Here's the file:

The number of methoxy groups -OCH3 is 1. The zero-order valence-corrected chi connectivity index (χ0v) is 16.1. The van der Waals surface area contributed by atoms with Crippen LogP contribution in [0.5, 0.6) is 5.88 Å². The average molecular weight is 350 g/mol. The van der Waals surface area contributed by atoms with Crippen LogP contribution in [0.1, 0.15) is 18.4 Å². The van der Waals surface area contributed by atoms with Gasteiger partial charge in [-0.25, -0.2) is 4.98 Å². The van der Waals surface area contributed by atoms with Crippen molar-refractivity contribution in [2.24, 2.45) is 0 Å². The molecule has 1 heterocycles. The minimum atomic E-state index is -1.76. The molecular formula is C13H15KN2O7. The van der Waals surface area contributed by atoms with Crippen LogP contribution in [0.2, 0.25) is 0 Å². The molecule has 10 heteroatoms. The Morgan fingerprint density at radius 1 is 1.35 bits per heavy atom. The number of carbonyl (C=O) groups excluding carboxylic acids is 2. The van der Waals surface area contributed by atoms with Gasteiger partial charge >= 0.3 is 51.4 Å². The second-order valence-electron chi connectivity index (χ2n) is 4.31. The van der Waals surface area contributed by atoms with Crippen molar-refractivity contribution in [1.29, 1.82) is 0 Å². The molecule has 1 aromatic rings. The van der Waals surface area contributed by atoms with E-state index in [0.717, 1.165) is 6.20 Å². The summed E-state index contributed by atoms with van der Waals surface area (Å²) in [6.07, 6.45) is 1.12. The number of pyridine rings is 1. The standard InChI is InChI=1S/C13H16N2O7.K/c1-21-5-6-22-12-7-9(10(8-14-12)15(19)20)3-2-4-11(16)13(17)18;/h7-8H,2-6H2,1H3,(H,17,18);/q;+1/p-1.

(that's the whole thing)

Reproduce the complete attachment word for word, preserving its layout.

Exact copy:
The number of methoxy groups -OCH3 is 1. The zero-order valence-corrected chi connectivity index (χ0v) is 16.1. The van der Waals surface area contributed by atoms with Crippen LogP contribution in [0.5, 0.6) is 5.88 Å². The average molecular weight is 350 g/mol. The van der Waals surface area contributed by atoms with Crippen LogP contribution in [0.1, 0.15) is 18.4 Å². The van der Waals surface area contributed by atoms with Gasteiger partial charge in [-0.25, -0.2) is 4.98 Å². The van der Waals surface area contributed by atoms with Crippen molar-refractivity contribution in [2.24, 2.45) is 0 Å². The molecule has 1 heterocycles. The minimum atomic E-state index is -1.76. The molecular formula is C13H15KN2O7. The van der Waals surface area contributed by atoms with Crippen LogP contribution in [0.2, 0.25) is 0 Å². The molecule has 10 heteroatoms. The Morgan fingerprint density at radius 1 is 1.35 bits per heavy atom. The number of carbonyl (C=O) groups excluding carboxylic acids is 2. The van der Waals surface area contributed by atoms with Gasteiger partial charge >= 0.3 is 51.4 Å². The second-order valence-electron chi connectivity index (χ2n) is 4.31. The van der Waals surface area contributed by atoms with Crippen molar-refractivity contribution in [1.29, 1.82) is 0 Å². The molecule has 1 aromatic rings. The van der Waals surface area contributed by atoms with E-state index in [0.717, 1.165) is 6.20 Å². The summed E-state index contributed by atoms with van der Waals surface area (Å²) in [6.07, 6.45) is 1.12. The number of pyridine rings is 1. The standard InChI is InChI=1S/C13H16N2O7.K/c1-21-5-6-22-12-7-9(10(8-14-12)15(19)20)3-2-4-11(16)13(17)18;/h7-8H,2-6H2,1H3,(H,17,18);/q;+1/p-1.